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Superior limbic keratoconjunctivitis (SLK) is an inflammatory condition of the superior bulbar conjunctiva, tarsal conjunctiva, and upper cornea of unknown etiology. The pathogenesis of SLK is unclear, although it has been linked to mechanical microtrauma, deficiencies in tear film quality, and immunologic dysregulation.
SLK usually presents with irritation, foreign-body sensation, grittiness, burning sensation, and photophobia. Clinically, SLK is characterized by marked inflammation of the tarsal and bulbar conjunctivae of the upper lid, fine punctate fluorescein staining of the superior corneal limbus and adjacent conjunctiva, and a proliferation of superior limbic epithelial cells.
Filaments also may be seen at the superior limbus or upper cornea.
Ptosis repair is one of the most common eyelid procedures performed by ophthalmologists and may be associated with SLK. We present the first five reported cases of SLK that occurred following anterior ptosis repair.
This retrospective case series involved a chart review of patients who developed SLK following ptosis repair by 3 surgeons (C.S., A.W., and D.S.) from January 2010 to September 2019. Patients with preexisting thyroid disease, dry eyes syndrome, and Sjögren syndrome were excluded. Patient demographic profile, surgical approach used, clinical presentation, and details of the medical and surgical management were studied. The data were maintained using Microsoft Excel (Microsoft Inc, Redmond, Wash.). The study was approved by the Central Adelaide Local Health Network Ethics Committee and adhered to the principles of the Declaration of Helsinki.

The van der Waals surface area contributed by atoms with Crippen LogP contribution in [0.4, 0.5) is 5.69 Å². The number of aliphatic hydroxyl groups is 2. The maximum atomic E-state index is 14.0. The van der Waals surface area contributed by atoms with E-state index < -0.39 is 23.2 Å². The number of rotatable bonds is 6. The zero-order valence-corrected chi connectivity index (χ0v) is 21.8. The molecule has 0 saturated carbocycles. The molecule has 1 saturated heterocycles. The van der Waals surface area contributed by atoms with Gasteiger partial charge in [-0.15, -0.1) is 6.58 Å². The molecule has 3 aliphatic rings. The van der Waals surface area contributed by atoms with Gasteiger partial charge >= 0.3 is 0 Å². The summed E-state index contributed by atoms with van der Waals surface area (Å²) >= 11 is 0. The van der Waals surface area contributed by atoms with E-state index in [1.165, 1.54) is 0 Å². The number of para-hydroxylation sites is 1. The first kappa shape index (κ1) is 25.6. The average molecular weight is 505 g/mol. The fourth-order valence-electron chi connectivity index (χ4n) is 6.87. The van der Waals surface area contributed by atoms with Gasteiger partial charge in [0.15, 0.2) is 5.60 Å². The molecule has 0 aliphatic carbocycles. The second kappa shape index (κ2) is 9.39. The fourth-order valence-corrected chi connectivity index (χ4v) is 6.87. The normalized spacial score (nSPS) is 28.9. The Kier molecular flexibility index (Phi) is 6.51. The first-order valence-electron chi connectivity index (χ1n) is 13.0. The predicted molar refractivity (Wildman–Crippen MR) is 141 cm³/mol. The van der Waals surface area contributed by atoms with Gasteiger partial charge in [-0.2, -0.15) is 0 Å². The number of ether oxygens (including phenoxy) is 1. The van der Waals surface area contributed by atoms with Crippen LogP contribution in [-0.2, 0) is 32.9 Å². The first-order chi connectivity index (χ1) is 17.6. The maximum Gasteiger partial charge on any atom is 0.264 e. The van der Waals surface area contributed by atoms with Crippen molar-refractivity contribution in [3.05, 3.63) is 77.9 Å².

Five patients developed SLK following ptosis repair. The anterior levator advancement approach was used in all patients. A single 6.0 Vicryl suture was placed through partial thickness of the tarsus in the upper third of the tarsus, and the levator was advanced and resected as necessary. None of the patients had postoperative lid retraction, lagophthalmos, or loss of lid–globe apposition following the ptosis repair. All patients were female. The right eye was involved in 2 patients and the left eye in 3 patients. The mean age was 67 ± 7.3 years (range, 55–77 years).
Preoperatively, none of the patients had evidence of SLK. Following ptosis repair, the patients presented with symptoms of irritation, foreign-body sensation, red eye, grittiness, and heavy upper lids. The mean time interval from the surgery to the diagnosis of SLK was 7.8 ± 4 weeks (range, 3–13 weeks). Examination findings were consistent with SLK (Table 1). These include superior bulbar conjunctival and limbal staining (Fig. 1A, B), superior bulbar conjunctival hyperemia, and superior limbus hypertrophy (Fig. 1C) and staining of the tarsal conjunctiva (Fig. 1D).
Table 1Clinical profile of patients with SLK following ptosis repair
Preoperative diagnosis of SLK
Onset of symptoms following surgery (wk)
Symptoms resolution (treatment modality)
Anterior levator advancement
Irritation, lid swelling and redness
Superior bulbar conjunctival and limbal staining, superior palpebral conjunctival reaction, superior limbal hypertrophy, PEEs
Lubricants, vitamin A, antibiotic, steroid, BCL
Anterior levator advancement
Irritation, foreign-body sensation, red eye
Superior bulbar conjunctival hyperemia and staining, superior limbal staining and hypertrophy, Schirmer I <5 mm, CC
All patients were initially trialled with medical management. Three patients (60%) required the use of a bandage contact lens. A punctal plug also was tried in 3 patients (60%). Two patients (40%) required surgical management to address the SLK, which consisted of conjunctivoplasty in case 2 and conjunctival excision with amnion patch graft in case 5.